Over 1.5 million people gathered in Paris on Sunday and a further 3 million in other parts of the country in response to terrorist attacks which left 17 dead.
“Paris is the capital of the world today” declared French president, François Hollande.
It’s estimated that 40 heads of state attended to show solidarity. David Cameron, Prime Minister of the United Kingdom, and Angela Merkel, Chancellor of Germany, were amongst them, as was Israeli president, Benjamin Netanyahu. Leaders linked arms to create a human chain, although Mr Netanyahu was seen at the end without a partner to link with.
The leader of the French far right-wing party The Front National, Marine Le Pen, was excluded from the march altogether. She had been expecting an invite from Prime Minister Manuel Valls but the call never came, even though her party won 25% of the vote in the last European election.
In response to the attacks, Le Pen called for a reinstatement of the death penalty, which was outlawed 34 years ago. Then, in an interview on France 2, she proclaimed that “Islamists have declared war in France”.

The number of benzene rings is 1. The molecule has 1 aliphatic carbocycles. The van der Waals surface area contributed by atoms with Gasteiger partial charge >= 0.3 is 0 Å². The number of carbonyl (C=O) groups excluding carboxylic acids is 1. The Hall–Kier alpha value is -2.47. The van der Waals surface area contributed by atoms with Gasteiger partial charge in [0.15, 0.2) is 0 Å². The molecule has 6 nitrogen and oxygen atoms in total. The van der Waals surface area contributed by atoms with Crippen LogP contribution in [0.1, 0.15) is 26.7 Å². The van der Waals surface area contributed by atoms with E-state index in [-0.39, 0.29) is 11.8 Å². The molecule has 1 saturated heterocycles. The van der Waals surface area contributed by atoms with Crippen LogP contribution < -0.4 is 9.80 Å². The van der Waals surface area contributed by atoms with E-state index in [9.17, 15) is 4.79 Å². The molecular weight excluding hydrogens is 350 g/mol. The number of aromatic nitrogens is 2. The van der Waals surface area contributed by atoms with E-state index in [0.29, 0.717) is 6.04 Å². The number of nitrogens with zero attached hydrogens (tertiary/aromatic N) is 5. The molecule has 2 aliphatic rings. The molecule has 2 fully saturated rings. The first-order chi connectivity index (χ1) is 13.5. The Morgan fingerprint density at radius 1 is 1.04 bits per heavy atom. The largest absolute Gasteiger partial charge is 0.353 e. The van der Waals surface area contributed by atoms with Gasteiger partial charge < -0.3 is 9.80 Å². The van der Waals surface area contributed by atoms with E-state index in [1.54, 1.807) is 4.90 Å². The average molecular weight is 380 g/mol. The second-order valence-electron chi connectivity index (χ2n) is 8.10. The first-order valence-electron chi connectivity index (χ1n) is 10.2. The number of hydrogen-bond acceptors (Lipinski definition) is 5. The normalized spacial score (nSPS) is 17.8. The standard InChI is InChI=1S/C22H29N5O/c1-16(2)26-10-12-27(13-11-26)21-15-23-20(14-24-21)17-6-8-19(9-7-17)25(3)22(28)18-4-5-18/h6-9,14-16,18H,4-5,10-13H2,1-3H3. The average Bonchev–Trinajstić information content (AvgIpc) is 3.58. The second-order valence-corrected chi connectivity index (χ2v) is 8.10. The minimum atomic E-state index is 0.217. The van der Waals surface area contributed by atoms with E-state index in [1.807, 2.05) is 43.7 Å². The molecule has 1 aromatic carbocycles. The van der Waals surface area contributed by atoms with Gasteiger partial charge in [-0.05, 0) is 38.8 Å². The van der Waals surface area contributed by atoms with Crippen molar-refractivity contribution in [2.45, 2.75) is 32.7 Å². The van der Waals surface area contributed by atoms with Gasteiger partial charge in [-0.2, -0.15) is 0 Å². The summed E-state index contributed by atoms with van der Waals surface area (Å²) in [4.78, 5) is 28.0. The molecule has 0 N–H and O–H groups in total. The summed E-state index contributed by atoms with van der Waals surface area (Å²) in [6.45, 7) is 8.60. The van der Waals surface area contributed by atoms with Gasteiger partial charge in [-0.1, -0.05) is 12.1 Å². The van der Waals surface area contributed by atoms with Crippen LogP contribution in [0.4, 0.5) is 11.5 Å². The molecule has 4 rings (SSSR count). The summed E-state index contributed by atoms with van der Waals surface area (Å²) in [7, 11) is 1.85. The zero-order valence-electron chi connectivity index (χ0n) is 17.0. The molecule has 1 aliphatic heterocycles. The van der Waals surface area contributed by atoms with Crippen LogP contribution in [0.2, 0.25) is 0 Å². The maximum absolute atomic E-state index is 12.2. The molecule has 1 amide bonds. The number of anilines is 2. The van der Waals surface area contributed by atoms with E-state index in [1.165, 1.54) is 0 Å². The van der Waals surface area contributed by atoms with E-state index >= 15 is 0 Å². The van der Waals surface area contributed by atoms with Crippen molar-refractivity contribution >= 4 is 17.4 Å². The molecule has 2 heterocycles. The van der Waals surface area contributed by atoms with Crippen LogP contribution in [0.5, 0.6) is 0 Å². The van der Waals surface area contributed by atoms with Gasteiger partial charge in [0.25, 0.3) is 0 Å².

Parisian Paulina Henri who attended the march on Sunday surmised that “everyone has come together in peace and tolerance, while Le Pen is invoking violence and stigmatisation”.
Over 3000 security personnel were deployed in the French capital for the rally, including elite marksmen on top of buildings. Several individuals at street level were heard praising these armed watchmen, chanting “Vivez la police” up to them, an unusual occurrence in a country with a colourful record of anti-authority protests.
The event remained peaceful, despite extreme overcrowding. One couple, who hoped to join the march, had been stuck at Place de la République for over two hours because it was physically impossible for so many people to funnel through the streets.
The predesignated route began at Place de la République in central Paris and headed southeast towards Place de la Nation. Both points represent important historical landmarks with names that refer to the French population.
Numerous celebrities, including Stephen Fry who was spotted by The Bubble, participated in the rally.
People raised black banners and placards which read “Je suis Charlie” and “Nous sommes tous Charlie” (“I am/we are all Charlie”), in reference to the staff of the satirical journal Charlie Hebdo who died in Wednesday’s attacks. The journal published controversial cartoons designed to ridicule all types of people, not exclusively Muslims, although they certainly weren’t spared.